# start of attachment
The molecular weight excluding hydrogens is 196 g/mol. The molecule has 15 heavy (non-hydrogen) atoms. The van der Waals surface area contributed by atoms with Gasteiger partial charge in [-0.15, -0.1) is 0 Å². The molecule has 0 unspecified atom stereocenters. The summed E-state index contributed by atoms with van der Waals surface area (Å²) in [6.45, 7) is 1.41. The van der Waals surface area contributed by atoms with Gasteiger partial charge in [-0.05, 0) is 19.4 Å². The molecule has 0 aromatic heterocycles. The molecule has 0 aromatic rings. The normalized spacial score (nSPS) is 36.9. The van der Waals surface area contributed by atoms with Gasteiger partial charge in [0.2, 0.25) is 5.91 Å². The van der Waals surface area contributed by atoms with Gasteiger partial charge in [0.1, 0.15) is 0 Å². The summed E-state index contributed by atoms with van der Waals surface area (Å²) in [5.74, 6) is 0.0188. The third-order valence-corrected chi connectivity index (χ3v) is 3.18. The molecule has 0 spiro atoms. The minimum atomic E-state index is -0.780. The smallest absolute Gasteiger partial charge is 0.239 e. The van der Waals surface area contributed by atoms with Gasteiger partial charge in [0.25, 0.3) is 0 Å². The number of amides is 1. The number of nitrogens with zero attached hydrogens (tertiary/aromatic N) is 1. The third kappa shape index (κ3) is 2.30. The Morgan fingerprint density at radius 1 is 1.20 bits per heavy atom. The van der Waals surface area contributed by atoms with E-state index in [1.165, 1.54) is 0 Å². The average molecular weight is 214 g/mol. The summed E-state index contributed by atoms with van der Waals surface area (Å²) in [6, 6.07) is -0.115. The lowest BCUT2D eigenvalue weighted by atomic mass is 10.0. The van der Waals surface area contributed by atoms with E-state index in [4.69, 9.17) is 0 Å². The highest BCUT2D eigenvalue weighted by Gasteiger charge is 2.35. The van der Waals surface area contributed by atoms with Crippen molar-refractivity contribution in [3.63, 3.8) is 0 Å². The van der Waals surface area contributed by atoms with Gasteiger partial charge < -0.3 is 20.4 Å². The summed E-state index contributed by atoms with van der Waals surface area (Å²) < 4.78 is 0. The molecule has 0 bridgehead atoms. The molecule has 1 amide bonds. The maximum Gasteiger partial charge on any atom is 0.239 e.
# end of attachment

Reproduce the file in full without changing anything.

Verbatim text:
The molecular weight excluding hydrogens is 196 g/mol. The molecule has 15 heavy (non-hydrogen) atoms. The van der Waals surface area contributed by atoms with Gasteiger partial charge in [-0.15, -0.1) is 0 Å². The molecule has 0 unspecified atom stereocenters. The summed E-state index contributed by atoms with van der Waals surface area (Å²) in [6.45, 7) is 1.41. The van der Waals surface area contributed by atoms with Gasteiger partial charge in [-0.05, 0) is 19.4 Å². The molecule has 0 aromatic heterocycles. The molecule has 0 aromatic rings. The normalized spacial score (nSPS) is 36.9. The van der Waals surface area contributed by atoms with Gasteiger partial charge in [0.2, 0.25) is 5.91 Å². The van der Waals surface area contributed by atoms with Gasteiger partial charge in [0.1, 0.15) is 0 Å². The summed E-state index contributed by atoms with van der Waals surface area (Å²) in [5.74, 6) is 0.0188. The third-order valence-corrected chi connectivity index (χ3v) is 3.18. The molecule has 0 spiro atoms. The minimum atomic E-state index is -0.780. The smallest absolute Gasteiger partial charge is 0.239 e. The van der Waals surface area contributed by atoms with Gasteiger partial charge in [0.25, 0.3) is 0 Å². The number of amides is 1. The number of nitrogens with zero attached hydrogens (tertiary/aromatic N) is 1. The third kappa shape index (κ3) is 2.30. The Morgan fingerprint density at radius 1 is 1.20 bits per heavy atom. The van der Waals surface area contributed by atoms with E-state index in [1.165, 1.54) is 0 Å². The average molecular weight is 214 g/mol. The summed E-state index contributed by atoms with van der Waals surface area (Å²) in [6, 6.07) is -0.115. The lowest BCUT2D eigenvalue weighted by atomic mass is 10.0. The van der Waals surface area contributed by atoms with E-state index in [4.69, 9.17) is 0 Å². The highest BCUT2D eigenvalue weighted by Gasteiger charge is 2.35. The van der Waals surface area contributed by atoms with Crippen molar-refractivity contribution in [3.63, 3.8) is 0 Å². The van der Waals surface area contributed by atoms with Gasteiger partial charge < -0.3 is 20.4 Å². The summed E-state index contributed by atoms with van der Waals surface area (Å²) < 4.78 is 0. The molecule has 0 bridgehead atoms. The molecule has 1 amide bonds. The maximum Gasteiger partial charge on any atom is 0.239 e.